‘Being trans is not an illness’: May vows to scrap medical checks before gender reassignment

‘Being trans is not an illness’: May vows to scrap medical checks before gender reassignment
Theresa May vowed to scrap medical checks for people who officially change gender. She told an audience at the Pink News awards dinner on Wednesday night that ‘being trans is not an illness and it should not be treated as such.’

“We have set out plans to reform the Gender Recognition Act and streamline and de-medicalise the process for changing gender,” the prime minister said.  

The proposals, if passed, could do away with the requirement for a medical diagnosis of gender dysphoria before a person can officially change their gender.

May said she is “proud” to have sponsored the Same-Sex Marriage Act as Home Secretary.

“There is still much more to do and I am committed to seeing that work through – for instance, eradicating homophobic and transphobic bullying in schools, and reforming the Gender Recognition Act – so that we can build a better future for everyone in our society.”

Looking on was Justine Greening, May’s Education Secretary, who last year became the first female Cabinet minister to come out as gay while in office.

Greening has previously said the government intends to consult potential reforms to the act, streamlining the process of changing gender. At the ceremony, Greening, alongside Scottish National Party (SNP) MP Hannah Bardell, was co-awarded with Pink News’ ‘Politician of the Year.’

Proposals to extend rights to transgender people have faced opposition from some in the Conservative Party, including David Davies MP, who earlier this year wrote “we cannot consider the rights of transgender people without considering the rights of others.”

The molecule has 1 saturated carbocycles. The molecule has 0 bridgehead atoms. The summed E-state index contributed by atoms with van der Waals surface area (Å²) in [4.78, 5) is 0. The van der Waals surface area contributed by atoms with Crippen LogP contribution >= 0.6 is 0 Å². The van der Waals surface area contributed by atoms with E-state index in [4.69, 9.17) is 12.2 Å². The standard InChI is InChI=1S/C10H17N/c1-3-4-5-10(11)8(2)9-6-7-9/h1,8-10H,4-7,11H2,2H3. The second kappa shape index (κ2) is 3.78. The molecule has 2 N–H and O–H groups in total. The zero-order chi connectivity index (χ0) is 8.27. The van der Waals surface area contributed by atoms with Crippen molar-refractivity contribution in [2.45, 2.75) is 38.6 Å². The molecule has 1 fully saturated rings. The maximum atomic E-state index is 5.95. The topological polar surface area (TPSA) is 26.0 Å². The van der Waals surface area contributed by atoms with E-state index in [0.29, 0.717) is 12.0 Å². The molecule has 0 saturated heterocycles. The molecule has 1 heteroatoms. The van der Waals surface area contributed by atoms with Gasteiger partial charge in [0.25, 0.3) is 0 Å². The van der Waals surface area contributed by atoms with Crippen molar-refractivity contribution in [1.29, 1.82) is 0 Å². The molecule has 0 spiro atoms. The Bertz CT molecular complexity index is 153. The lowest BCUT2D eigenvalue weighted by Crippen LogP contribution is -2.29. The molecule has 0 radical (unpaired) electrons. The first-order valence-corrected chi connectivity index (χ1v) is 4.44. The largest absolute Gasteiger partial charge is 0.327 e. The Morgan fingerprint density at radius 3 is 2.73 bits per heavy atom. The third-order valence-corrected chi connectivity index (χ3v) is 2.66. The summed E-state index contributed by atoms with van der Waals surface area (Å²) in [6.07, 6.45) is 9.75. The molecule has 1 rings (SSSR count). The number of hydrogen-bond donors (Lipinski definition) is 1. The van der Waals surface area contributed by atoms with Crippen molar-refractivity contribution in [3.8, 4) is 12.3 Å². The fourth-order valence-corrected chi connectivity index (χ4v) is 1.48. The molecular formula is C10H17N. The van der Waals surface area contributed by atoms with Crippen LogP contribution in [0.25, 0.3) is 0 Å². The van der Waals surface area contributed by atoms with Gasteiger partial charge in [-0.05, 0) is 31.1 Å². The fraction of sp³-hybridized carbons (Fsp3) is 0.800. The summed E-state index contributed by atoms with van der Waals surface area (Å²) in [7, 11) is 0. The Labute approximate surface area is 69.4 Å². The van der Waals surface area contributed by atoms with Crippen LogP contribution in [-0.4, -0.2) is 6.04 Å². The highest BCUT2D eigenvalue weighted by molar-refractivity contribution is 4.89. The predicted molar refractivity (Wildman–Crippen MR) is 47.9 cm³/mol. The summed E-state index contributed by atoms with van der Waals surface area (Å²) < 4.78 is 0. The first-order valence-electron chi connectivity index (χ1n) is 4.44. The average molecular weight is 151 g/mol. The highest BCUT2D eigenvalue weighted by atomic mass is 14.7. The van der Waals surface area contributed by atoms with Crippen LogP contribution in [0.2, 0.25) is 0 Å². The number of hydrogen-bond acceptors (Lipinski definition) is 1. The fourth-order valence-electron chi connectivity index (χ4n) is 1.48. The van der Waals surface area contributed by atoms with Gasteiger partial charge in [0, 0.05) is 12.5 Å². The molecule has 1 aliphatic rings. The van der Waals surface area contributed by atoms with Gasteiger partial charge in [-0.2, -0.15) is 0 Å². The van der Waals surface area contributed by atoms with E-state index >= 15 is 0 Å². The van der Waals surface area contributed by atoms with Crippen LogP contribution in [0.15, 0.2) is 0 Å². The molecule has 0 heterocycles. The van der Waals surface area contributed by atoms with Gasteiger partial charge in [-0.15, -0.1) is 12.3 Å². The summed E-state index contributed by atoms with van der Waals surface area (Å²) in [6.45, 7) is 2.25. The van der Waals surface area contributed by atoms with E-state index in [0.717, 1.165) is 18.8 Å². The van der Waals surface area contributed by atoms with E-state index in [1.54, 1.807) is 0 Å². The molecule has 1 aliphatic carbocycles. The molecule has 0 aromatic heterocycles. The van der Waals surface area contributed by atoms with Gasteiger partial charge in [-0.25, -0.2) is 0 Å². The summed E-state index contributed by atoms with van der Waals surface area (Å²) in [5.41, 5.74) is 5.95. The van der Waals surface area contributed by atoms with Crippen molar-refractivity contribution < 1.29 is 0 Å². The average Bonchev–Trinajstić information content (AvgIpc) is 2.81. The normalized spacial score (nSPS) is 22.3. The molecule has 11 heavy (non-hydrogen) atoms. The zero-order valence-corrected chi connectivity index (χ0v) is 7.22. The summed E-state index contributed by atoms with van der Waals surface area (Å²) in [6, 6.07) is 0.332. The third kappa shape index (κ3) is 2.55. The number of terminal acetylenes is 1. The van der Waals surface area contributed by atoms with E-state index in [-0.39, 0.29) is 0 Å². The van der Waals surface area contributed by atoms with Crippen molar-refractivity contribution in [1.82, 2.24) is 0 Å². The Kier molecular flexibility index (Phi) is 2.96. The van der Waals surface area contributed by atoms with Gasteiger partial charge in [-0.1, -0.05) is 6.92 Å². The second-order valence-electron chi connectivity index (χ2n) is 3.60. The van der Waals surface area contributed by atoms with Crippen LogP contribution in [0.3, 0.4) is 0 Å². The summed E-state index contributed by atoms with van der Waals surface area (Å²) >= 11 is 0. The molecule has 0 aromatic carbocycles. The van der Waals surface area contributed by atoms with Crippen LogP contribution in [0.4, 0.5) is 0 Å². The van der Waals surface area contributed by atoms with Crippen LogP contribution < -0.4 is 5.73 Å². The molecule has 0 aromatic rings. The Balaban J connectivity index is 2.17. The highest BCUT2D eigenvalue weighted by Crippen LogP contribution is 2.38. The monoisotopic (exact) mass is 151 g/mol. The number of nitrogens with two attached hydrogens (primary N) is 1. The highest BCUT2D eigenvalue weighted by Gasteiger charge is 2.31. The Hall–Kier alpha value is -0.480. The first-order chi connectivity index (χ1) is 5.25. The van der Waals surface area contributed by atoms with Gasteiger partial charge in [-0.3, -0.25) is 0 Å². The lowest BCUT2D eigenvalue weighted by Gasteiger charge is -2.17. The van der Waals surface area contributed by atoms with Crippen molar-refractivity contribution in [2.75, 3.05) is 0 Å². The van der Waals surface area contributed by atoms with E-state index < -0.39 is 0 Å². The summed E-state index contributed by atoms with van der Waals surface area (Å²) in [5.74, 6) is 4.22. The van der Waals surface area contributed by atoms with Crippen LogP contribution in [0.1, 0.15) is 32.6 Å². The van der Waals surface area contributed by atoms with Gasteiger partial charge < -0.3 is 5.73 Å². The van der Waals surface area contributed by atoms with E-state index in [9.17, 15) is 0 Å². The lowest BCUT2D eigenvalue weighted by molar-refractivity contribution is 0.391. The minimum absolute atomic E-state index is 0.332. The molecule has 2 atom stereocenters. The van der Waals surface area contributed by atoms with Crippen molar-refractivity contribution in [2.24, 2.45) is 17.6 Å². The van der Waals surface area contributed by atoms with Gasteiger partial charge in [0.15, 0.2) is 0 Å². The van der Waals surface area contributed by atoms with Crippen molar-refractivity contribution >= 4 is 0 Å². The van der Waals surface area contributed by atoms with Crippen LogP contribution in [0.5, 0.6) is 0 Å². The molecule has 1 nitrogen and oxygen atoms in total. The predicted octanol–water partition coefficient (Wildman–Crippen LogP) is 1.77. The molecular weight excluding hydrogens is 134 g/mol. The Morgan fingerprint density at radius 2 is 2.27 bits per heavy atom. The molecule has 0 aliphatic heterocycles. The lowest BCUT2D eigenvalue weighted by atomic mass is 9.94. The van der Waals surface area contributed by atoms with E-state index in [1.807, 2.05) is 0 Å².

Writing in the South Wales Argus, the Monmouth MP said: “Some might say I am on the ‘wrong side of history’ and ‘bigoted.’ But I would maintain that anyone in possession of male genitalia should be expected to use male facilities regardless of what gender they feel they are.”

Following the 2017 General Election, May faced criticism for her deal with the socially conservative Democratic Unionist Party (DUP) in propping up her government.

In 2007 prominent DUP MP Ian Paisley Jr. was criticised after being quoted saying: “I am pretty repulsed by gay and lesbianism [sic]. I think it is wrong. I think that those people harm themselves and – without caring about it – harm society.”

In 2013 Paisley revised his position, stating that he has “grown up since then.”

Following May’s announcement, Labour leader Jeremy Corbyn opened up the possibility of a Tory/DUP rebellion by daring May to give her MPs an open vote on the legislation, urging her to “bring forward a bill to update the act and improve trans rights, and Labour will back you. You can give your MPs and the DUP a free vote and Labour will make it law.”